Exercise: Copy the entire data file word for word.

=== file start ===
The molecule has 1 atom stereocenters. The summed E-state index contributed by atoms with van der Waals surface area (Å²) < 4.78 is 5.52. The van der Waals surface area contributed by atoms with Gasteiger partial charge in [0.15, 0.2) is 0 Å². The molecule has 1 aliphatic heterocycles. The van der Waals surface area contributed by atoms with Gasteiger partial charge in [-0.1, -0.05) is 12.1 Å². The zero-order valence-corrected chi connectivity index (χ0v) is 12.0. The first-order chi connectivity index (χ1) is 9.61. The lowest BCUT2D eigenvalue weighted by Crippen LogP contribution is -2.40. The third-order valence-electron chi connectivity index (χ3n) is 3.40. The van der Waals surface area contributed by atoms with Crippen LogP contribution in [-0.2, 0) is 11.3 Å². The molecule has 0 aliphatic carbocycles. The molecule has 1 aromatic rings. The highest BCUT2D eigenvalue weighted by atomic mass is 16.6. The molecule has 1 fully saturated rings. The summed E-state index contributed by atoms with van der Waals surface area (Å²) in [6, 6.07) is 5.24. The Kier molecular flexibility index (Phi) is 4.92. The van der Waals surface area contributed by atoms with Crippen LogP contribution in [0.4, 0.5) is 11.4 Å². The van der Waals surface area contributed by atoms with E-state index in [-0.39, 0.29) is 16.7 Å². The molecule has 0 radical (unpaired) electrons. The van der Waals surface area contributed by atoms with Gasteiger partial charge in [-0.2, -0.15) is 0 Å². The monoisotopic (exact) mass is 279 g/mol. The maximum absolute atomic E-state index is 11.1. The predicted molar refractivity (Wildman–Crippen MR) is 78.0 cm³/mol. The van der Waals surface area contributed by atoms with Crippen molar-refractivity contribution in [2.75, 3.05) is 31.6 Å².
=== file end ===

The molecule has 1 atom stereocenters. The summed E-state index contributed by atoms with van der Waals surface area (Å²) < 4.78 is 5.52. The van der Waals surface area contributed by atoms with Gasteiger partial charge in [0.15, 0.2) is 0 Å². The molecule has 1 aliphatic heterocycles. The van der Waals surface area contributed by atoms with Gasteiger partial charge in [-0.1, -0.05) is 12.1 Å². The zero-order valence-corrected chi connectivity index (χ0v) is 12.0. The first-order chi connectivity index (χ1) is 9.61. The lowest BCUT2D eigenvalue weighted by Crippen LogP contribution is -2.40. The third-order valence-electron chi connectivity index (χ3n) is 3.40. The van der Waals surface area contributed by atoms with Crippen LogP contribution in [-0.2, 0) is 11.3 Å². The molecule has 0 aliphatic carbocycles. The molecule has 1 aromatic rings. The highest BCUT2D eigenvalue weighted by atomic mass is 16.6. The molecule has 1 fully saturated rings. The summed E-state index contributed by atoms with van der Waals surface area (Å²) in [6, 6.07) is 5.24. The Kier molecular flexibility index (Phi) is 4.92. The van der Waals surface area contributed by atoms with Crippen LogP contribution in [0.4, 0.5) is 11.4 Å². The van der Waals surface area contributed by atoms with E-state index in [-0.39, 0.29) is 16.7 Å². The molecule has 0 radical (unpaired) electrons. The van der Waals surface area contributed by atoms with Gasteiger partial charge in [-0.2, -0.15) is 0 Å². The monoisotopic (exact) mass is 279 g/mol. The maximum absolute atomic E-state index is 11.1. The predicted molar refractivity (Wildman–Crippen MR) is 78.0 cm³/mol. The van der Waals surface area contributed by atoms with Crippen molar-refractivity contribution in [2.75, 3.05) is 31.6 Å².